OVER the past few years there have been growing criticism over the treatment of foreign workers in the Gulf States. Accusations were hurled by International Labour Organization (ILO) and human rights activists, which for years were ignored.
However, in the past few years Gulf States have been taking steps to alleviate the miserable conditions of the workers. There have been some steps taken but by and large the problem persisted because the foreign worker, whether labors or white-collared office workers, remained under the total mercy of the sponsors or “Kafeels”.
I had written several articles over the past few years outlining the situation and even writing to concerned officials but to no avail.
Only my last letter to the new Saudi minister of labor evoked a quick response and action and I must thank the minister and his staff who viewed the humanitarian case of a doctor who could not travel for 19 months due to a bureaucratic error.
The problem lies not in the laws but in implementation. Also workers, who mainly are non-Arabic speakers, are rarely given a sympathetic hearing and in most cases victimized as the sponsors go and report them as runaways — registering “huroob” cases against them.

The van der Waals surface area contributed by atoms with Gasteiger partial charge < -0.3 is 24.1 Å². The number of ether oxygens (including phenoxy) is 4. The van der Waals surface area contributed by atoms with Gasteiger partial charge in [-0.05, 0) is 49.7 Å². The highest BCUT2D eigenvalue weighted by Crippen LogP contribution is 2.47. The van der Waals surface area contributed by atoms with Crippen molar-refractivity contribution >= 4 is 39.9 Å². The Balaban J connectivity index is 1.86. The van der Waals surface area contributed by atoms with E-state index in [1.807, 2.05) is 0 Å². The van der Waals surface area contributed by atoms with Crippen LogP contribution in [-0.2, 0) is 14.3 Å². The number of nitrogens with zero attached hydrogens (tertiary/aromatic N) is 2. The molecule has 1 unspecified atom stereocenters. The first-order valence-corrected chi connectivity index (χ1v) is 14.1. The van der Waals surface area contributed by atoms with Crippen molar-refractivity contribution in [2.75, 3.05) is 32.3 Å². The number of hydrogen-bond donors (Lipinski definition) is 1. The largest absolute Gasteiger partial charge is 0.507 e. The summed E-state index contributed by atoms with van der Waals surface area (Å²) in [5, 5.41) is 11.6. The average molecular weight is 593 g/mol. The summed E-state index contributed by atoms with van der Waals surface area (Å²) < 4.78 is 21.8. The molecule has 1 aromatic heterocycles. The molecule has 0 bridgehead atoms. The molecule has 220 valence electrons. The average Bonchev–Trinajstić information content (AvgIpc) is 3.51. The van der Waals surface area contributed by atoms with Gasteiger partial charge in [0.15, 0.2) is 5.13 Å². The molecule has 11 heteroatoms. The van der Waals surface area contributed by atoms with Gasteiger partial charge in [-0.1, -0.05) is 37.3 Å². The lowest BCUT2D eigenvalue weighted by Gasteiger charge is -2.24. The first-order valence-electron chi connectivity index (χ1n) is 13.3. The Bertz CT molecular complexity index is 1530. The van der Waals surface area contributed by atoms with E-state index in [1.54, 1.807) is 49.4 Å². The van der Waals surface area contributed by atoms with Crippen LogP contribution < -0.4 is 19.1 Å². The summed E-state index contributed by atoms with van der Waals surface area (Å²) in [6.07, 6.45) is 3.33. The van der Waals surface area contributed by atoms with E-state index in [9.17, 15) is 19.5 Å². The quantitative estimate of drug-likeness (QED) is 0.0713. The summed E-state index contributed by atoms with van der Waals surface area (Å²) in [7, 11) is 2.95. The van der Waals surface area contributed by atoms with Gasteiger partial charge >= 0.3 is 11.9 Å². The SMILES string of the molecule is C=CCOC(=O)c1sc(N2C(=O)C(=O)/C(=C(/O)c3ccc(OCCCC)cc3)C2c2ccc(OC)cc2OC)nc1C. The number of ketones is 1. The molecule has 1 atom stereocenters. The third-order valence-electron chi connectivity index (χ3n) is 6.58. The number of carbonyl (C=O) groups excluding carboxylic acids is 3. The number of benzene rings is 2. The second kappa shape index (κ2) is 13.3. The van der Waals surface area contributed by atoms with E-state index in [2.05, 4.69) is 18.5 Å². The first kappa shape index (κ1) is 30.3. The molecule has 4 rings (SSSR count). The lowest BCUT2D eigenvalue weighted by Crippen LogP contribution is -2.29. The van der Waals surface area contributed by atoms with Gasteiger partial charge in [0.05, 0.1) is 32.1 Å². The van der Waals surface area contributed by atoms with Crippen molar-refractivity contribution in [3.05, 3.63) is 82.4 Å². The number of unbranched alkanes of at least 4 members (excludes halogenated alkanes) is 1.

Apart from the Kingdom streamlining and reforming its labor laws, Qatar and the United Arab Emirates are also in the process of reforming their sponsorship laws.
The UAE is introducing labor reforms that aim to tighten oversight of employment agreements for the millions of migrant workers and they will take effect on Jan. 1. 2016.
They focus on improving transparency of job terms and employment contracts, spell out how contracts can be broken and could make it easier for workers to switch employers.
The UAE Minister of Labor Saqr Ghobash has taken the GCC lead by initiating reforms that will better protect foreign workers. Now workers can change employers and also be saved from substitution “contract”, which forces them to sign another document on arrival.
“These rules will take the labor market to a new stage based on a strong and balanced relationship between all parties and on agreement and transparency in contracting to guarantee the rights of all parties,” Ghobash was reported as saying while announcing the date of implementation.
Long-awaited changes to Qatar’s kafala sponsorship system have been green-lighted by the Cabinet, bringing reforms one step closer to becoming enshrined in the law.
However, the new rules still require final approval from the Qatari Emir and are unlikely to come into force until late 2016 at the earliest.
The large influx of workers to the GCC States, especially the Kingdom, created a big “visa market” and many nationals and recruitment agencies abroad made millions of riyals.
Today in the Kingdom of Saudi Arabia too, the Ministry of Labor has clamped down on heartless “visa traders” and has pushed for reforms. A media campaign should be conducted and people, both the workers and the employees, should be made aware of their rights and obligations.
Contracts should be lodged with the Ministry of Labor rather than with employers. And the Kafala system must go.